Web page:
Like all investments, real estate as an investment poses some form of risk. There are very few investments that are so dependent on your management skills, yet most people do not understand this and as a result end of selling what would be the best investment in the long run.
For example, in 1997 I purchased and investment property for $195,000 put $25,000 as a down payment and got a mortgage for the balance. Today this investment is worth $500,000 and the outstanding mortgage is approximately $120,000. In a nut shell over a 1,400% return on my capital.
This is not an isolated situation and many people have become millionaires buying real estate. Compare this to the stock market where the TSX grew by 300% since 1994 and the S&P 500 by 179% not including this year where they shed 40% of their value.
So why isn't everyone buying real estate? The simple answer, most people don't understand how to buy, how to evaluate and most importantly how to manage this investment. They would rather give their money to a mutual fund company and turn over the investment and all their future to someone else based on past performance.
When buying an investment property, the first basic rule is not to buy a property unless it can cash flow, in other words when you calculate the income subtract the expenses including the mortgage that there is a little left over. If you have to add money every month to pay for this investment say away!
The second rule of buying an investment property is to be wary of listings showing a great rate of return on projected values. Many realtors simply take the information provided by sellers without verifying if it is correct. If you find an investment property ask for the income and expenses for the past 24 months. This includes asking for actual bills to verify that the expenses are real. Also allow for a reasonable vacancy rate as no property will be 100% occupied all the time. Don't forget about maintenance as many listings do not include maintenance so make sure that you allow for this.
Now that you are getting the idea, the next step is to calculate the capitalization rate otherwise knows as the cap rate. This is the rate of return that you would be happy with if you paid 100% cash for the building. Traditionally cap rates for investment properties were around the 10% range, however, in recent times this rate has been reduced to 6- 7.5%. Below that is generally not a great idea unless the investment has some real upside, i.e. it has additional land or it has been extensively renovated or the leases are very long term.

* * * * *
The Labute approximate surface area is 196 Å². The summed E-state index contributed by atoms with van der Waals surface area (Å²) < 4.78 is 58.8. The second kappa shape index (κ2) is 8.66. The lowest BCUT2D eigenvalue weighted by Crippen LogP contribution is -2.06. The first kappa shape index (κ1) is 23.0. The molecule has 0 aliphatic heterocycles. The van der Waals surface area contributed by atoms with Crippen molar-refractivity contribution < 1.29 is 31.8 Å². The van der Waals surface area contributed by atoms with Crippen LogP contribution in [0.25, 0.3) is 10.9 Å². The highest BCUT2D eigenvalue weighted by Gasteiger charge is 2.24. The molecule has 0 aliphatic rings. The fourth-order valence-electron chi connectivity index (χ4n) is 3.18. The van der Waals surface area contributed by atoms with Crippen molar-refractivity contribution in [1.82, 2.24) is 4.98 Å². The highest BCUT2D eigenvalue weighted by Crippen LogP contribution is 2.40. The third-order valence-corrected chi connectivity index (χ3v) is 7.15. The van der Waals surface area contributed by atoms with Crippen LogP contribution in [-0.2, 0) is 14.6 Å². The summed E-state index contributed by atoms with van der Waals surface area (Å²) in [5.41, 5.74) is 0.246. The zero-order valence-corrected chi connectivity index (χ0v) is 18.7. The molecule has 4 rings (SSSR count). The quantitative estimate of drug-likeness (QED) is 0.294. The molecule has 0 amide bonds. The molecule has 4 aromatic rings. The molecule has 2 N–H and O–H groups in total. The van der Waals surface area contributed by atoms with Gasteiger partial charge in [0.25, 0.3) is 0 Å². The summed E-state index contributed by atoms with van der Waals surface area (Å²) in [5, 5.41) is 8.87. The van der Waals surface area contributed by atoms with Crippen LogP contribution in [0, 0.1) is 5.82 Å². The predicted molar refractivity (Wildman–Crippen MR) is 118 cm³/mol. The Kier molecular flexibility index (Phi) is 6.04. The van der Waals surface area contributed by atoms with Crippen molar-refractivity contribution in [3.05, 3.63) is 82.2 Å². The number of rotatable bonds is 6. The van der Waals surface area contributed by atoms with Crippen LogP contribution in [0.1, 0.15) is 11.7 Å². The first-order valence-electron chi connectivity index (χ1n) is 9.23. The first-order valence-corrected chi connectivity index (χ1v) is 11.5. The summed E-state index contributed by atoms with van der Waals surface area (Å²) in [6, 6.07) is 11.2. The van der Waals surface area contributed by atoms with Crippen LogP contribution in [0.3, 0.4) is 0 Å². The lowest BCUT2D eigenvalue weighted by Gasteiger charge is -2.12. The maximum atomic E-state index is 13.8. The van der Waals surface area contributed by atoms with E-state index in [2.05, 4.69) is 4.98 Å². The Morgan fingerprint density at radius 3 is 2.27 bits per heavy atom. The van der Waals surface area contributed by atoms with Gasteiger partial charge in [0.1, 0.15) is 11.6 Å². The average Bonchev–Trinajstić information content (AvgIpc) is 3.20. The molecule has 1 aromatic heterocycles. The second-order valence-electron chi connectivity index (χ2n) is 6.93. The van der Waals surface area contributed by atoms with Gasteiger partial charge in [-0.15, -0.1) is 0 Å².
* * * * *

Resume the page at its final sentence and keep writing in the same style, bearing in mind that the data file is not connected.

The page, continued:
A good indicator would be comparing the return to what you can earn if you invested the money in a GIC, if you can get 4% for a 5yr GIC with no risk, and then perhaps you might want a higher return for the risk of buying Real Estate. Don't allow the low investment rate of today move you away from this strategy as the market moves in cycles and interest rates will not remain this low forever, nor would the GIC rates be as low as they are today.
Another, factor to consider, is the current mortgage rates. If you can buy an investment property at say a 6.5% cap rate, but put 25% down payment and get a mortgage in the 5% range. Then on the money invested you will earn 6.5% but on the money you have borrowed and additional 1.5% thereby increasing your return on investment ROI to well over 11%.
In addition to the above, you need to consider Depreciation as well as appreciation but this is where it gets complicated and the need to seek the advice of a seasoned Real Estate advisor. However, the most important rule is patience. Do not rent your property to anyone unless you have checked them out fully and by checking them out, you have investigated their references and you have pulled their credit report. Then and only then, should you consider renting your property to this individual.